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by Larry Roberts

August 28, 1998

Those of you who remember the politically incorrect days of post- W.W. II auto racing will remember when oval track promoters of those classic quarter-mile Hard Top or street-stock races would periodically hold what was indelicately called "Powder Puff Derby" events. The wives and/or girlfriends of car owners, drivers and crew members with little or no time to even adjust the driver's seat to fit their smaller stature much less get in any track time, were invited to compete in infrequently-held races. The ensuing spin-outs, low-speed crashes and other embarrassing moments drew guffaws and laughter from the crowd.

Women-only races were also held by the amateur Sports Car Club of America (SCCA) before it entered into its modern era of serious amateurism. Although female drivers were also racing in the featured events and had considerable track experience in most cases, they were also invited to compete in "Ladies Races" in which all cars raced together, regardless of displacement, degree of sophistication or speed potential. Other sparsely-populated classes were in the same race and the women were there strictly to fill the grid.

But over the years as the tastes of race spectators became more sophisticated and auto racing entered the realm of big-time sports, these displays became less and less frequent and those women who were serious about the sport were grudgingly accepted onto the grids alongside their male counterparts. Some, like Janet Guthrie, who raced in the Indy 500 in the '70s, and Lyn St. James, who made a respected name for herself in Indy cars, on the Trans Am circuit and other types of racing, proved their capabilities. To its credit the National Hot Rod Association (NHRA) has never segregated women drivers and some went on to be top rated pilots in Funny Cars and dragsters. It seemed that sexism was dead in auto racing.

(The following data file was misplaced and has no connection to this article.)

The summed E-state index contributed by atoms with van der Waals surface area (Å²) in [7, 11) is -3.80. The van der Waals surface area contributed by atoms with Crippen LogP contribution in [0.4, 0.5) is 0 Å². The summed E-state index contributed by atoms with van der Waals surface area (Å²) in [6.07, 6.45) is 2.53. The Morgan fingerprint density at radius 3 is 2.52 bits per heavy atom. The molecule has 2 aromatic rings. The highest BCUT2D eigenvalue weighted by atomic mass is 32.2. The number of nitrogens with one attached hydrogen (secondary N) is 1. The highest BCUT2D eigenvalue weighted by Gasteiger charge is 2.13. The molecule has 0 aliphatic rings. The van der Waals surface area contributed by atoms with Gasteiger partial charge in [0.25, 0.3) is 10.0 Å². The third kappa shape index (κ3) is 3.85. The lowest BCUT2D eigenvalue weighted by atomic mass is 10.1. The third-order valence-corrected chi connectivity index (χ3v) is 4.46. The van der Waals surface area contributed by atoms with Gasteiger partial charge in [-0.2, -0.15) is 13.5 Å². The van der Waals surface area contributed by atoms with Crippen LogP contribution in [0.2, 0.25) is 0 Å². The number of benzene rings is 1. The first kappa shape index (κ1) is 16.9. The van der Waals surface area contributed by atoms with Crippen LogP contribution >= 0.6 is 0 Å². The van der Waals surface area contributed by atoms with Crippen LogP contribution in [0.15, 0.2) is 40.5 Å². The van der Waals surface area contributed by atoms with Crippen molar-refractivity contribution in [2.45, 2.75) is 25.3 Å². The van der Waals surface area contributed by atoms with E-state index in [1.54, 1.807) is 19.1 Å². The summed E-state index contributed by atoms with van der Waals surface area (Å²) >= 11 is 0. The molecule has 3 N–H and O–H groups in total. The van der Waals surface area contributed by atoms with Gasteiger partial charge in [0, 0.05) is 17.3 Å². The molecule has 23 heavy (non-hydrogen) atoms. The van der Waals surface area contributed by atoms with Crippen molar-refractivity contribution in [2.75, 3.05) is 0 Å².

I was therefore quite surprised when I received a press release from the American Le Mans Series (ALMS) that announced the formation the Woman's Global GT Championship series. Bill Donaldson, executive director of the yet-to-race ALMS circuit, stated that the eight race developmental circuit will be viewed as a venue that will "....attract a more family-oriented spectator base to build the popularity of endurance racing in this country." The ALMS races will run under the auspices of the Professional Sports Car Racing sanctioning organization.

Like the all-Pontiac International Race of Champions (IROC) races, the Women's Global GT Championship competitors will drive identical Panoz GT-RA cars that were originally developed to be "school cars" for the Panoz Racing School at the Road Atlanta track. They are front- engine, rear-drive, 2500-pound "tube" cars similar to the IROC Pontiacs, but powered by 250-horse 5.0 liter Ford V8 engines. Twenty of these cars are being built for use as training cars at the school, so I assume that those to be used in the Women's Global series will be built in addition the ones those used at Road Atlanta.

The aforementioned St. James will be the executive director of the program and says that it will "...bring women to the forefront on a regular basis in a credible, viable series" and she feels that competing in the Panoz cars will give them a stepping-stone into the GT-1 and GT-2 ranks of purpose-built sports car long distance racing. "We need a platform to highlight women as (racing) drivers," she states in the ALMS press communique. St. James knows of what she speaks, having had to overcome prejudices and preconceived notions to get where she is in the world of high-speed motoring.

It wasn't spelled out how qualified female drivers would be selected for the circuit, but I guess that inclusion will be judged by past experience and dedication. The address for the series is listed on the fax I received as 10500 Crosspoint Blvd., Indianapolis, IN 46256 (317-577-3500) and I also assume that all resumes will be considered.